The Gulag in Writings of Aleksandr Solzhenitsyn and Varlam Shalamov

Memory, History, Testimony

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Alexander Solzhenitsyn and Varlam Shalamov are two of the best-known Gulag writers. After a short period of personal acquaintance, their lives and views on literature took different paths. Solzhenitsyn did not see a literary program in Shalamov’s works, which he describes as “a result of exhaustion after years of hard labour in the camp”. By understanding the text as a “result”, Solzhenitsyn critically touched on a concept of evidence, which Shalamov several times emphasized as important to his own works. According to Shalamov, instead of the text being a re-presentation, it should be an extract from or substitute for the real or the factual, by which his Gulag experience became present once again. Concepts such as “document”, “thing” and “fact” became important for Shalamov’s self-identification as a modernist. At the same time, Solzhenitsyn, viewing his own task as one of restoring historical experiences of the Russian people and trying “to explain the slow course of history and what sort of one it has been”, assumed the dual role of writer and historian, which inevitably raises the question of what characterizes the borders between fact and fiction in his works. It also raises question about dichotomies of historical and fictional truth.

Contributors: Andrea Gullotta, Fabian Heffermehl, Luba Jurgenson, Irina Karlsohn, Josefina Lundblad-Janjić, Elena Mikhailik, Michael A. Nicholson, Irina Sandomirskaja, Ulrich Schmid, Franziska Thun-Hohenstein, Leona Toker.

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Fabian Heffermehl, Ph.D, University of Oslo / Humboldt University of Berlin, is researcher in art theory and Russian literature.

Irina Karlsohn, Ph.D, is Senior Lecturer of Russian language and literature at Dalarna University, Sweden.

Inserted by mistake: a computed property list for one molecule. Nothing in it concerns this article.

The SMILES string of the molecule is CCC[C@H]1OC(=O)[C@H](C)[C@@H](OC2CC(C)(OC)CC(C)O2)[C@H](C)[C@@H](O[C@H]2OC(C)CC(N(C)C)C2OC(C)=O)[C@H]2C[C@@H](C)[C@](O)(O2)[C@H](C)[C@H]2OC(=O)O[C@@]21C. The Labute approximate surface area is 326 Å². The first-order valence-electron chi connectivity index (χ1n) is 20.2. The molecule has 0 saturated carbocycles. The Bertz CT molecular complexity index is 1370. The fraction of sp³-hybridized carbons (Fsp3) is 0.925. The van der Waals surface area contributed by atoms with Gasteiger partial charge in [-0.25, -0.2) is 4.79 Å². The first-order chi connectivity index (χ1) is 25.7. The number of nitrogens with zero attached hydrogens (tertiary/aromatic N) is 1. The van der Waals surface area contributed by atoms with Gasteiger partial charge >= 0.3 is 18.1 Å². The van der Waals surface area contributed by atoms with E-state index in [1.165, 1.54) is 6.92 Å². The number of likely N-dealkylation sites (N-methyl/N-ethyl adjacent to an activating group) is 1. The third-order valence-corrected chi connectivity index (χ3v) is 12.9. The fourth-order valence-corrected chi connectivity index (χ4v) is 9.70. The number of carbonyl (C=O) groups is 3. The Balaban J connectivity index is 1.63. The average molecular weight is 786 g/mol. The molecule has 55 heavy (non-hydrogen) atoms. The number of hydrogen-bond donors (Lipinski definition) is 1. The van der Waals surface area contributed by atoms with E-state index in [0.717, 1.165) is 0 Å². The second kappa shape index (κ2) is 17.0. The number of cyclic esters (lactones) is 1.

Content
Acknowledgements
Notes on Contributors
Introduction Fabian Heffermehl and Irina Karlsohn
Part 1 Literary Origins
 1 Discontinuities in the Evolution of Kolyma Stories and “One Day in the Life of Ivan Denisovich” Michael A. Nicholson
 2 Poetry after the Gulag: Do Solzhenitsyn and Shalamov Have a Lyric Mindset? Ulrich Schmid
 3 More than a Cat: Reflections on Shalamov’s and Solzhenitsyn’s Writings through the Perspective of Trauma Studies Andrea Gullotta
Part 2 Memory and Body
 4 Why Did Solzhenitsyn and Shalamov Not Write The Gulag Archipelago Together? Luba Jurgenson
 5 Tactility and Memory in Shalamov Fabian Heffermehl
 6 “A Grudge-holding Body”: Body and Memory in the Works of Varlam Shalamov Franziska Thun-Hohenstein
 7 Certain Properties of Rhyme: Poetic Language Touching Abomination Irina Sandomirskaia
Part 3 History and Narrative
 8 Counterfactuals and History in The Gulag Archipelago Irina Karlsohn
 9 “The Gulag’s Archipelago”: Rhetoric of History Elena Mikhailik
 10 Telling the Stories of Others and Writing the Bodies of Others: The Representation of Women in Shalamov’s Kolyma Stories and Solzhenitsyn’s The Gulag Archipelago Josefina Lundblad-Janjić
 11 The Issue of “Softening” and the Problem of Addressivity in Solzhenitsyn and Shalamov Leona Toker
Index
All interested in Russian literature, memory, the Gulag and post-Holocaust studies.
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